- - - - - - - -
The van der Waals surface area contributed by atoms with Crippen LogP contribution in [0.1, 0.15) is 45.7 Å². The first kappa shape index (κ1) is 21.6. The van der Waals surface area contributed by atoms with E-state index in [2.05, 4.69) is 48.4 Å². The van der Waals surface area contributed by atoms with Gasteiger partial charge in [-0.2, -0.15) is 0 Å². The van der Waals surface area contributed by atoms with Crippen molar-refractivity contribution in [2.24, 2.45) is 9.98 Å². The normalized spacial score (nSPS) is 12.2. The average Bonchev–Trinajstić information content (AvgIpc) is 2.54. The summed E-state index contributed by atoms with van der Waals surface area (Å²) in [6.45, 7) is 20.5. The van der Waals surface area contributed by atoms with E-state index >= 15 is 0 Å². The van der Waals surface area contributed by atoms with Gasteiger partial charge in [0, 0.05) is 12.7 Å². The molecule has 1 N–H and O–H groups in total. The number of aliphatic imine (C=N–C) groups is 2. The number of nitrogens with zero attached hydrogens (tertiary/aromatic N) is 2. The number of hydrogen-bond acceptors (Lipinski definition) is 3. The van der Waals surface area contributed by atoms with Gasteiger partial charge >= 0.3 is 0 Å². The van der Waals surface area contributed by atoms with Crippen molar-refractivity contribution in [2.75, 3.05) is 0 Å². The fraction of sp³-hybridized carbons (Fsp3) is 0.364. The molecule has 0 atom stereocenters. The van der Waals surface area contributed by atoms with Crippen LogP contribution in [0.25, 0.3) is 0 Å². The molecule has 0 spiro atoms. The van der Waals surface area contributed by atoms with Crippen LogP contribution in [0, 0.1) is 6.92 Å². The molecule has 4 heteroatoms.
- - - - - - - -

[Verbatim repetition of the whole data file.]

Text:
The van der Waals surface area contributed by atoms with Crippen LogP contribution in [0.1, 0.15) is 45.7 Å². The first kappa shape index (κ1) is 21.6. The van der Waals surface area contributed by atoms with E-state index in [2.05, 4.69) is 48.4 Å². The van der Waals surface area contributed by atoms with Gasteiger partial charge in [-0.2, -0.15) is 0 Å². The van der Waals surface area contributed by atoms with Crippen molar-refractivity contribution in [2.24, 2.45) is 9.98 Å². The normalized spacial score (nSPS) is 12.2. The average Bonchev–Trinajstić information content (AvgIpc) is 2.54. The summed E-state index contributed by atoms with van der Waals surface area (Å²) in [6.45, 7) is 20.5. The van der Waals surface area contributed by atoms with E-state index >= 15 is 0 Å². The van der Waals surface area contributed by atoms with Gasteiger partial charge in [0, 0.05) is 12.7 Å². The molecule has 1 N–H and O–H groups in total. The number of aliphatic imine (C=N–C) groups is 2. The number of nitrogens with zero attached hydrogens (tertiary/aromatic N) is 2. The number of hydrogen-bond acceptors (Lipinski definition) is 3. The van der Waals surface area contributed by atoms with Gasteiger partial charge >= 0.3 is 0 Å². The van der Waals surface area contributed by atoms with Crippen molar-refractivity contribution in [2.75, 3.05) is 0 Å². The fraction of sp³-hybridized carbons (Fsp3) is 0.364. The molecule has 0 atom stereocenters. The van der Waals surface area contributed by atoms with Crippen LogP contribution in [0.25, 0.3) is 0 Å². The molecule has 0 spiro atoms. The van der Waals surface area contributed by atoms with Crippen LogP contribution in [0, 0.1) is 6.92 Å². The molecule has 4 heteroatoms.